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from the November 2005 issue


Note: This poem was originally written in Yucatecan Maya.

And the ants that sing, laugh, dance
and play in circles, began to cry.
She was born a woman, one on whom they
threw boiling water when she appeared
in the kitchen1.

You will go to school.
You will not be an empty head.
You will cross over the threshold of your imagination
enter you own house
and not have to knock at the door.
And contemplating a face that resembles yours
you will discover that from your eyelashes
night arrows are put in the heart of the land,
your innocence descends
and the grandeur of your ancestry rises.
You will go to school
and in the cupped hands of your understanding
you will contend with the draining of the womb of the woman of your race.
With your heel
you will decipher the hieroglyphics written by the sand,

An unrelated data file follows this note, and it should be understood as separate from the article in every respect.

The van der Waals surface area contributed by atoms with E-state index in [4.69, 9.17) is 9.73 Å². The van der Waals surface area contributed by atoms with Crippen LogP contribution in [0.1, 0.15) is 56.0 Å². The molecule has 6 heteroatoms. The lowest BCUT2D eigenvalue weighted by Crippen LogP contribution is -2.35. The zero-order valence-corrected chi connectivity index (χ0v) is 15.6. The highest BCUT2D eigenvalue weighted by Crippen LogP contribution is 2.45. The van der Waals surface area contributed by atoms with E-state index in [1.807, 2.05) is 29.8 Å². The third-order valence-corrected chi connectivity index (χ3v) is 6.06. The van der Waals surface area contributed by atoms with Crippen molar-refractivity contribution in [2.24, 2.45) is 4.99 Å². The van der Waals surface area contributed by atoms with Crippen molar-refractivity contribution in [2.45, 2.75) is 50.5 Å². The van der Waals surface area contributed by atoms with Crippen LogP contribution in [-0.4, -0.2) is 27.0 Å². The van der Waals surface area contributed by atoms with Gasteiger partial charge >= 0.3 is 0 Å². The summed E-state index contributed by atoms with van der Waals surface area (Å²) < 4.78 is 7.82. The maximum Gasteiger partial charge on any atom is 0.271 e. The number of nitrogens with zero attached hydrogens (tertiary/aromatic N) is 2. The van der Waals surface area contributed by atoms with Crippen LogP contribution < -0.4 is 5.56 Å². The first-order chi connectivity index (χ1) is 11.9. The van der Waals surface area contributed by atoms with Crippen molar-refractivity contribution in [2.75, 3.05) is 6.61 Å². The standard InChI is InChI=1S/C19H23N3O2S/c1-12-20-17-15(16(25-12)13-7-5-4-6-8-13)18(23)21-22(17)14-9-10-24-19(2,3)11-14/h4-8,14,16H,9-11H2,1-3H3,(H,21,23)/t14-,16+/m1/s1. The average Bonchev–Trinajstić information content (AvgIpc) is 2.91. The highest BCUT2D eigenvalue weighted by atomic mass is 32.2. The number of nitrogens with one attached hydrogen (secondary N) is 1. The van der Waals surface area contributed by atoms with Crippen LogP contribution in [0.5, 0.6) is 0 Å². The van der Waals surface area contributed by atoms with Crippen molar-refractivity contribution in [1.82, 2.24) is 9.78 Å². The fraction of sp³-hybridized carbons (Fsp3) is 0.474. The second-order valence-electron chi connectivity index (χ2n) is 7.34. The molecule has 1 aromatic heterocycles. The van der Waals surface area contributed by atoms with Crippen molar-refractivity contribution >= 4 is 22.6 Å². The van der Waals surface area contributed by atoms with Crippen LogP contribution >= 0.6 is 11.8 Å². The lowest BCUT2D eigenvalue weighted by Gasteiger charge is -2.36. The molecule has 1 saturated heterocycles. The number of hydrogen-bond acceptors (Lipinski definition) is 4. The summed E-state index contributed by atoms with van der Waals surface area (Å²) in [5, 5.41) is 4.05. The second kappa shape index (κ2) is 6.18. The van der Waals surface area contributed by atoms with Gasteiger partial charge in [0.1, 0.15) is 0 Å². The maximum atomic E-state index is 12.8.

the wind and sun.
You will be wide-eyed with admiration
contemplating your languishing breasts
which have poured life over the earth.
You will go to school
but you will return to your house,
your kitchen,
to paint the womb of the mat with achiote2,
to note the tongue of soot that licks your white dress,
to inflate the fiery sphere with your lungs,
to judge the delicate fingers of smoke with your eyes,
to read the sizzle on the other side of the comal3,
to read the crackle of the fire4.
You will return to your kitchen
because a banquet awaits you.

Because the oven keeps a mirror in its innards.
A mirror in which the imprint of your soul is found.
A mirror that invokes you with the voice of its brilliance.


1. The author alludes to a traditional Maya song. The ants were made happy by the birth of a boy, because when he becomes an adult he will make a gift of the corn from his own provisions. When a girl grows up, on the contrary, they will scare her away from the kitchen by throwing boiling water at her.

2. Annato

3. A flat surface for cooking

4. The belief that the fire in a kitchen can transmit messages about visits or occurrences in the future.

Originally published in Como el sol, México, INI/Fundación Rockefeller, 1998 (Letras Mayas Contemporáneas, Tercera Serie, 1.

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